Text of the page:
Our Christmas feasting would not be complete without a dash of wild food. Wild fruits, carefully harvested and preserved during Summer and Autumn, bring out memories of warm sunshine in these deep days of Winter.
You may have seen my Wordless Wednesday pic last week, with my son expertly whisking up a Yule log cake. Here is the Yule log cake in all its decorated glory, replete with lashings of home-made blackberry jam and cream … and not forgetting the cherries and chocolate! This is definitely a cream cake to eat with a spoon!
Another wild food festive treat I like to rustle up is Raspberry Coulis – a delicious fruity sauce topping that turns plain vanilla ice cream into a delightful dessert, especially with a shaking of grated chocolate on top. We prefer this wild food dessert instead of traditional Christmas pudding.
Raspberry Coulis is easy, though slightly time-consuming to make – here is the recipe I always use:
175g / 6 oz of fresh raspberries (washed) or frozen raspberries (thawed)
3 teaspoons of water
3 teaspoons of sugar
(We find this is sufficient quantity to accompany 8 servings of ice cream.)
1. Blend the raspberries in a blender or food processor with the water and sugar.
2. Sieve the mixture through a metal or nylon sieve. (This is the time-consuming part! I find stirring the mixture carefully in the sieve helps it on its way 😉 )
3. Turn the resulting liquid into a saucepan and boil for one minute. This makes the sauce clear and glossy.
4. Cool and refrigerate until needed. (I find this sauce lasts about four or five days in the fridge … then it tends to have been eaten! 😉 )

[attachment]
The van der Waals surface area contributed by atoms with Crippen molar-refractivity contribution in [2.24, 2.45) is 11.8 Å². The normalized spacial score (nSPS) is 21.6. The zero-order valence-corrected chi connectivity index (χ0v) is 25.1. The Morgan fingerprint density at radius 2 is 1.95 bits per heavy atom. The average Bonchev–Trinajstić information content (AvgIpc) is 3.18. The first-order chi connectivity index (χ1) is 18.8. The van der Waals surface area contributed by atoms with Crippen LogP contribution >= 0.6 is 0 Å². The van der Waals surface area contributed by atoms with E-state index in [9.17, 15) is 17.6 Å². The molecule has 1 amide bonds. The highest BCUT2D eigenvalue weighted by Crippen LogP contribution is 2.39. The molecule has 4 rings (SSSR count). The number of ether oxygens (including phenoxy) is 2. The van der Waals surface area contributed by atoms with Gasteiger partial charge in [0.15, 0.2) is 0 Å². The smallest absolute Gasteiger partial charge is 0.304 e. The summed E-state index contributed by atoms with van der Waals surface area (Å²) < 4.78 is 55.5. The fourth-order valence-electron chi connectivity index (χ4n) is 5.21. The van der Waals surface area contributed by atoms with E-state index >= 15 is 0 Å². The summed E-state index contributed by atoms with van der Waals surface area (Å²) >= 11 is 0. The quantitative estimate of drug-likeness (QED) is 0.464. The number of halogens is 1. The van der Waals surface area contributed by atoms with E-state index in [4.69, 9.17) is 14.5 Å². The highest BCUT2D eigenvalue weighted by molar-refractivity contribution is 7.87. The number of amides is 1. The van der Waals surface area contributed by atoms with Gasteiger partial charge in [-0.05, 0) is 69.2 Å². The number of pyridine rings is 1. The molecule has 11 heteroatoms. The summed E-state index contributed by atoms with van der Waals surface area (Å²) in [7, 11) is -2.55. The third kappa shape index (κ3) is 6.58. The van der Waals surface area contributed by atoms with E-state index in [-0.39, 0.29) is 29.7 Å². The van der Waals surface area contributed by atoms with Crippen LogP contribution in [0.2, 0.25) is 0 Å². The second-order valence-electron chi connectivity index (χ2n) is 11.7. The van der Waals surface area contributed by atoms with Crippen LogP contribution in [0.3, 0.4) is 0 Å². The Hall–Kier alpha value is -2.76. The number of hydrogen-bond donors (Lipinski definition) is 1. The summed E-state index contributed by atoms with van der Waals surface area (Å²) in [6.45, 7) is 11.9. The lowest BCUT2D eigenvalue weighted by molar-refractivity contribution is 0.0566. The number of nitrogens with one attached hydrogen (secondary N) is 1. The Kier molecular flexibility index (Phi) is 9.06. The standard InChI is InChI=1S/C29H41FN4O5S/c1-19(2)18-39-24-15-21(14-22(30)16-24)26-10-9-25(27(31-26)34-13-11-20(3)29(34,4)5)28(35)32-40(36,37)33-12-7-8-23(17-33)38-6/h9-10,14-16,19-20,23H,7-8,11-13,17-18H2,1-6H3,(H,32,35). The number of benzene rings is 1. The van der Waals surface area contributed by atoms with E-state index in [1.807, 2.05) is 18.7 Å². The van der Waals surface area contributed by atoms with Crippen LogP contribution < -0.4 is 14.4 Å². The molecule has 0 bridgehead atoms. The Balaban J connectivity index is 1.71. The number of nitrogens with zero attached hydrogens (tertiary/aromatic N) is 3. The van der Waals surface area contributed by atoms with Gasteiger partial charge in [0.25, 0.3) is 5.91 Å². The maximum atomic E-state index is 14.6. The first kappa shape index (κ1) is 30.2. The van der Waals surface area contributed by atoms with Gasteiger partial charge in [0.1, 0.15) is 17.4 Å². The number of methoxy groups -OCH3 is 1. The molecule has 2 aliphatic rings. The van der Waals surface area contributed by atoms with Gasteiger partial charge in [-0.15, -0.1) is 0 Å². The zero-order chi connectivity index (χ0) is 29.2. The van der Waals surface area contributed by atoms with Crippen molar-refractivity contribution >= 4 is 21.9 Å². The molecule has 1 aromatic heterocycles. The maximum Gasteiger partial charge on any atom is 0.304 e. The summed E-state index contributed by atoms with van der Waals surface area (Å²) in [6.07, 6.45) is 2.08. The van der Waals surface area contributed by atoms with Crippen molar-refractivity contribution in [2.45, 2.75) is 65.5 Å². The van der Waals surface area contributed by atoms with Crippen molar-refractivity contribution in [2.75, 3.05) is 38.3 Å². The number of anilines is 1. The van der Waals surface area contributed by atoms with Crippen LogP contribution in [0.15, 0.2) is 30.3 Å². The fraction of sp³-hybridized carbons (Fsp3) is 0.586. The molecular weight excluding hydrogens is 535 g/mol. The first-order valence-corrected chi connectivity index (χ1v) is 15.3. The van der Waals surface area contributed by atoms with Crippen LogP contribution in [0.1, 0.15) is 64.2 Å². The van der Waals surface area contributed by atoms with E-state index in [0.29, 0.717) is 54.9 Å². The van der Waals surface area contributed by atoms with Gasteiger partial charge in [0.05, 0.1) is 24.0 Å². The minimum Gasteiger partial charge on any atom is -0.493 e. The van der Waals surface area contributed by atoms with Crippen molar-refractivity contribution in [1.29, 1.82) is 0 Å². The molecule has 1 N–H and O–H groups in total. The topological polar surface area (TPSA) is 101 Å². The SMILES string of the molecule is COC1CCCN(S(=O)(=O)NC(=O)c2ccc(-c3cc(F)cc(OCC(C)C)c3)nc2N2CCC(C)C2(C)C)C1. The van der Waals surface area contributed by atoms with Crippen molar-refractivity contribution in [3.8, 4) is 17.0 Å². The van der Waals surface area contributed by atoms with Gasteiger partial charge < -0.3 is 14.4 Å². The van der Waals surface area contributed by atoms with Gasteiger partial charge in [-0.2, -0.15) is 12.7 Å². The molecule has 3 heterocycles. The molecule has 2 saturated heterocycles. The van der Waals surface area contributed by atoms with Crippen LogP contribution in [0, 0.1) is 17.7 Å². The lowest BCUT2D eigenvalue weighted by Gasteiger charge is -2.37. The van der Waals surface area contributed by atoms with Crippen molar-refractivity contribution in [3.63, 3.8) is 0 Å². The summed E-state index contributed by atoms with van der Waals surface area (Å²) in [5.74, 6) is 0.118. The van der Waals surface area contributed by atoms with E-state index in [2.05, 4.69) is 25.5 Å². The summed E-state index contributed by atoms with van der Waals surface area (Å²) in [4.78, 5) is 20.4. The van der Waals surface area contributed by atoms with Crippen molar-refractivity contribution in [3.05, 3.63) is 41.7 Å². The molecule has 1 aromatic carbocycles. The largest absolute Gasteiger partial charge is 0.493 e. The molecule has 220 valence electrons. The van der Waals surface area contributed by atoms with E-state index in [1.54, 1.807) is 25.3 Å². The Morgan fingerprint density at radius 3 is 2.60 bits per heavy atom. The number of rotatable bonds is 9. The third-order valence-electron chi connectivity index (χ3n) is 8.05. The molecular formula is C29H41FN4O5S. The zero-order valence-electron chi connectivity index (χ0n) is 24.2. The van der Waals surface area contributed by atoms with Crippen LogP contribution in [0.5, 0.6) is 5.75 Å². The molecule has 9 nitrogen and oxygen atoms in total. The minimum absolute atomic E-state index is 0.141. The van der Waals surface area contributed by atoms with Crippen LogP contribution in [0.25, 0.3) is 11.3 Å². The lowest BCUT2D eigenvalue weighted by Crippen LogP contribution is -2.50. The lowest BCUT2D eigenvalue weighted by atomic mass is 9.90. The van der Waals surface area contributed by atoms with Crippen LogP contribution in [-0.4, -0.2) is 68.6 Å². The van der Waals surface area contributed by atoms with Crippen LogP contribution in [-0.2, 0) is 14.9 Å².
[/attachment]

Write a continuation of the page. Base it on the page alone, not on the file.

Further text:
If the raspberry harvest has been disappointing and we have none left in the freezer by Christmas, I have also made up the same recipe using blackberries with equally delicious results. We always tend to have many more blackberries. Sometimes the bramble bushes are blooming again before all our blackberry stash has been devoured!
A few years ago our youngest son became keenly interested in helping with Christmas cooking. He scoured recipe books deciding on new things we should add to our Christmas feast. When his eyes alighted on pictures of iced gingerbread men he realised this was a Christmas treat he had so far missed out on – a situation he must immediately remedy!
Part 1: Mixing the gingerbread dough,
Part 2: carefully cutting out the gingerbread men shapes and adding the currants for eyes and buttons,
Part 3: baking them
– and then – the ultimate fun part,
Part 4: decorating them with coloured icing
… all have now become part of our Christmas countdown schedule.
We’ve tried out a couple of different recipes for our gingerbread dough, but we find this one works out just right.
Sift the flour, baking powder and ground ginger into a bowl.
Rub in the butter or margarine and stir in the sugar.
Beat in the syrup and egg.
Knead the dough until smooth.
(TIP: We usually freeze the dough at this point and do the rolling out and cooking part separately. If you do freeze the dough, defrost it in the fridge overnight and then leave it out for about an hour to come to room temperature before rolling.)
Roll out the dough on a floured surface to 5mm (1/4 inch) thickness.
Cut out your gingerbread people or shapes and place well apart on a greased baking sheet (we normally use and reuse baking paper).
Decorate with currants for eyes and buttons.
Bake at 190C (375F) Gas mark 5 for about 10-12 minutes.
Cool slightly then transfer to a wire rack to cool.
Further decoration with coloured icing is then essential in our house (guess what we are doing today!), but the gingerbread is equally tasty just as it is after cooling 😉
The gingerbread keeps well enough in air-tight containers … plenty long enough before it’s all been snapped up by your hungry little foxes! 🙂